After said repairs, an oil change, and outfitting our Jeep with special brakes to be legal in California, we waited for a break in the weather. In our corner of the Pacific NW, you cannot go far without encountering mountains that are equipped with passes, that tend to fill with snow. Now our Jeep can practically climb trees in icy weather, but the motorhome ... no.
Finally, after wrapping up some last minute business, we had what we thought was a brief window and made a break for it. We got as far as Grants Pass where we spent the night in a Walmart parking lot to assess the notorious Siskiyou pass ahead. Our little weather window had slammed shut, so we left I-5 and headed southwest towards Crescent City, keeping to lower, non-snowy elevations.
T'was a narrow, winding road, but Husband handled it well and we finally put the snow behind us. We were reminded, later that day, why we don't like congested city traffic when driving a 40 foot beast and towing a Jeep, as we crawled through the Oakland/San Francisco evening traffic on a six-lane freeway. Again, Husband did well and we made it to Los Banos and another Walmart.
We had set our sights on Palm Springs where it's supposed to be warm. And dry. In fact .... isn't most of California supposed to be dry? I mean, aren't they having a drought or something? If so, they are taking a good, solid vacation from their drought with plenty of rain and not enough drains and ditches to keep it off the road.
So here's where the fun really began .....
Day three, just after dark, after covering a significant amount of distance out in the lone and dreary boondocks of southern California to avoid the San Bernadino and LA traffic, we had barely rolled into the town of Yucca Valley when suddenly a warning light popped on and the motor died ...... in about the same about of time as it took you to read this sentence. We couldn't even get off the road. And we were blocking traffic, which, thankfully, was not heavy and there was an open lane to get around us. A friendly police officer named Wayne, stopped by, hung around for a while, and gave us some flares. We called our roadside assistance people (Coachnet) who began the search for a tow truck. And we waited ..... still blocking traffic. When we learned there would be no tow truck until morning, we were left to fend for ourselves. Coachnet did their best, but there simply was nothing available within 200 miles.
I took off in the Jeep to buy more flares.
While I was gone, Husband came up with a gutsy plan to roll the motorhome backwards about 300 feet, into an empty lot off the road. (We were on a slight incline.) He would be at the wheel steering, and my job was to be out on the road directing him. Needless to say, I was a bit freaked out. Remember, it was dark, and he wasn't sure what to expect with air brakes and no power steering.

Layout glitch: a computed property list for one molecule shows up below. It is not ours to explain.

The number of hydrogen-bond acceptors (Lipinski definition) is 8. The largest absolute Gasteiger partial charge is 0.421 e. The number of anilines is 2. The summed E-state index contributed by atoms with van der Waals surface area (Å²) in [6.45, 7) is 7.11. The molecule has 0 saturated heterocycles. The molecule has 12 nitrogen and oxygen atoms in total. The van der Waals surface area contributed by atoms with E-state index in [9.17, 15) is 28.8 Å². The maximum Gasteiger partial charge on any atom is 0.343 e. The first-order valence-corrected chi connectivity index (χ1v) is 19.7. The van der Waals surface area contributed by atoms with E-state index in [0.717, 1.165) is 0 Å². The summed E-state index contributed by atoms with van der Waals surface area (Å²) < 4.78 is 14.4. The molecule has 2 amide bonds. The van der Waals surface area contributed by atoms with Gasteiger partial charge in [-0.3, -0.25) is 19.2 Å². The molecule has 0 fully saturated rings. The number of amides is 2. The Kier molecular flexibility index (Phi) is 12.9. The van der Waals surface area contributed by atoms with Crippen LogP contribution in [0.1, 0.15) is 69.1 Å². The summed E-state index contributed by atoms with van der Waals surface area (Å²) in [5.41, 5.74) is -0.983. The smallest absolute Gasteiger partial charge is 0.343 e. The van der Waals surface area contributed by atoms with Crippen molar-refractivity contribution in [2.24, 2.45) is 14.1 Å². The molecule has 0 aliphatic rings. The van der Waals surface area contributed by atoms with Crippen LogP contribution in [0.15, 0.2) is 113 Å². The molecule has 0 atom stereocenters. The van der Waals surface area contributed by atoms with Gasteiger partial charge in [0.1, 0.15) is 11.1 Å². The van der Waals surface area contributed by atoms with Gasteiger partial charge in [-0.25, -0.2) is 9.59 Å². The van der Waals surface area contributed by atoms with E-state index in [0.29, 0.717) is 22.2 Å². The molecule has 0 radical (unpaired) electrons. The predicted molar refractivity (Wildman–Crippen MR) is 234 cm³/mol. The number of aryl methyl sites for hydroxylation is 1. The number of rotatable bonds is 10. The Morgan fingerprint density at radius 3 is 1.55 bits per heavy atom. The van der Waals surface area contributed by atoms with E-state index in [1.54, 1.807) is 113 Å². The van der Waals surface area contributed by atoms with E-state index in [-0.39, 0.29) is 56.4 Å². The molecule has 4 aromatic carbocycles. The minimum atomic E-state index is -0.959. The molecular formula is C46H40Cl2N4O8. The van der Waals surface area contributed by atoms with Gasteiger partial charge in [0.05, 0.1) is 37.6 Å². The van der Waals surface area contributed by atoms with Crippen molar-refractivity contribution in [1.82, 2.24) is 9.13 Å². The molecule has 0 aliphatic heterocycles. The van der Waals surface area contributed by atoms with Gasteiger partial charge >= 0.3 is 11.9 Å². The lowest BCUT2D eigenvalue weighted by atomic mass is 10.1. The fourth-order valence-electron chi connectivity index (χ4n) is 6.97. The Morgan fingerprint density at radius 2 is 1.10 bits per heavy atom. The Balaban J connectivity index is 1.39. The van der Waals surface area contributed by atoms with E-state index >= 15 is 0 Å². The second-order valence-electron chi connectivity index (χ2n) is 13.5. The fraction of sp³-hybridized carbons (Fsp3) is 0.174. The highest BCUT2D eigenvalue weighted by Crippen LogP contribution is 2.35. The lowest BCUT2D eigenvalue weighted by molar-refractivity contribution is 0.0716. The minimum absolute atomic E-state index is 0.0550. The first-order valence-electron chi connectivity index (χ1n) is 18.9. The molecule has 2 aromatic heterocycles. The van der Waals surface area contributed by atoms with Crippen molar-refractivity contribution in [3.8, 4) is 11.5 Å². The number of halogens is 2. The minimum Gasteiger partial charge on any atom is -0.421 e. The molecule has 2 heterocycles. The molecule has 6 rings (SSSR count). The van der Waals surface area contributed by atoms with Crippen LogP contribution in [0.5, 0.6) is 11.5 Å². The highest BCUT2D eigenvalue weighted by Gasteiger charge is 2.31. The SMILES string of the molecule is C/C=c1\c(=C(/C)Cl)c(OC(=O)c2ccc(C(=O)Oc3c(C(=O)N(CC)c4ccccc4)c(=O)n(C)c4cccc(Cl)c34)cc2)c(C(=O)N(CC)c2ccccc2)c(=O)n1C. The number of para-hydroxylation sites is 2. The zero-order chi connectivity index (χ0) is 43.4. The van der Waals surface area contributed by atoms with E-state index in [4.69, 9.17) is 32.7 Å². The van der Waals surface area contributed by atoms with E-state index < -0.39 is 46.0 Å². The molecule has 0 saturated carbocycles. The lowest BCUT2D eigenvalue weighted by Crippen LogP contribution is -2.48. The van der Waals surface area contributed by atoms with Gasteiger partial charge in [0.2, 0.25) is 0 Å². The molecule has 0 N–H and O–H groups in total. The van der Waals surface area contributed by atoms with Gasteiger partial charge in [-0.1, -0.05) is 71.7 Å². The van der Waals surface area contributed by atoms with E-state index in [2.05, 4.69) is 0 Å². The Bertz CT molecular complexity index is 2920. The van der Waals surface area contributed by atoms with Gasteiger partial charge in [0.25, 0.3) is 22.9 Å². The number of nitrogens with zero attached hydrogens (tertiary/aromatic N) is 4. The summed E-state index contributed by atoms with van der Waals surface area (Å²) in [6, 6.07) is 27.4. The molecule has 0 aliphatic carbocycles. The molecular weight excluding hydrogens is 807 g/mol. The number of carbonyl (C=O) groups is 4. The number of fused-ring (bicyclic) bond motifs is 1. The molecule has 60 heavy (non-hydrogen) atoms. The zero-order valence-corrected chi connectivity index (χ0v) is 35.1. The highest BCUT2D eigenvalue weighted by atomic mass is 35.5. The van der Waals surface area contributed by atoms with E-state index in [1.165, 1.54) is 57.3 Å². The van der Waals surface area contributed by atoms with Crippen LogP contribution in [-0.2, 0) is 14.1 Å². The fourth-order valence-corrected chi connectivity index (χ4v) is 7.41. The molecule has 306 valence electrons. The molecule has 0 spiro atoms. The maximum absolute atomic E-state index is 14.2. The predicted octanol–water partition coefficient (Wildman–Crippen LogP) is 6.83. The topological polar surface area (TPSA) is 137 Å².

It worked. We got off the road. We then called the police to let Wayne know, so that no one would show up at two a.m. to complain about us being on private property. Apparently by then, the entire local police force knew about us and were all very supportive. So there we spent our third night.
The road where we were stuck:
In the empty lot.
The next morning we learned an available tow truck had been located and (eventually) we would be towed some 50 miles to a truck mechanic named Smitty in a town called Indio. His was probably the only place they could find that was open on a Saturday. (Why do these things always happen on weekends??)
While we waited (the tow truck finally arrived around three in the afternoon), Husband bought a 5 gallon container to buy some fuel so that we could run our generator ..... our fuel level read 1/4 full .... an important point in this story. Fortunately we were next to a Circle K station, and he went back and forth about six times with the container. This was over 25 gallons WHICH is about a quarter of what the tank holds. Again, another important point. Husband noticed the gauge level hardly went up.
T'was here where we noticed a small cluster of "Not-my-president" protesters (part of the anti-Trump women's march) had gathered a couple of blocks away. With nothing else to do, I walked over. There I noticed across the street from the sign-toting group, a guy holding a Trump/Pence sign. So I went and stood in solidarity with my new friend Carl, waving at the Trump supporters who drove by.
When the tow truck arrived, I took the Jeep and headed to Smitty's. Husband rode the motorcycle, followed by our towed beast. I arrived about 45 minutes ahead of them, located Smitty's place which was guarded by fences, barbed wire, and a pit bull, in a rather sketchy neighborhood. And there we spent the next night, parked on the side of the street, next to Smitty's and my second new friend, Winchester, the very sweet pit bull.
Parked next to Smitty's.
Winchester. Such a good boy.
As it turned out ..... we had run out of fuel. Now before you laugh, remember the gauge did say a quarter full. Somehow, as we came down the hill into Yucca Valley it had probably sloshed the fuel around, letting a little air into the system which, with a diesel engine, must then be primed or something (I'm really out of my league here) to start again. You can't just pop in some gas and go, like with regular motors.
So all in all, after a free 50-mile tow (yay for insurance!) and $100 to Smitty, and some cheese treats for Winchester, we finally made it to a lovely RV park in Desert Hot Springs near Palm Springs. After nearly three weeks of living in a hallway with our slides in, we could set up with all the amenities. Power. Cable. Space. Etc. Etc. Once again life is good and once again I remember why on earth I ever wanted a motorhome.
Never again let the gauge read less than 1/3 full.
California isn't all palm trees, beaches, and sunshine. It can be brown, barren, and wet.
Pit bulls aren't all bad.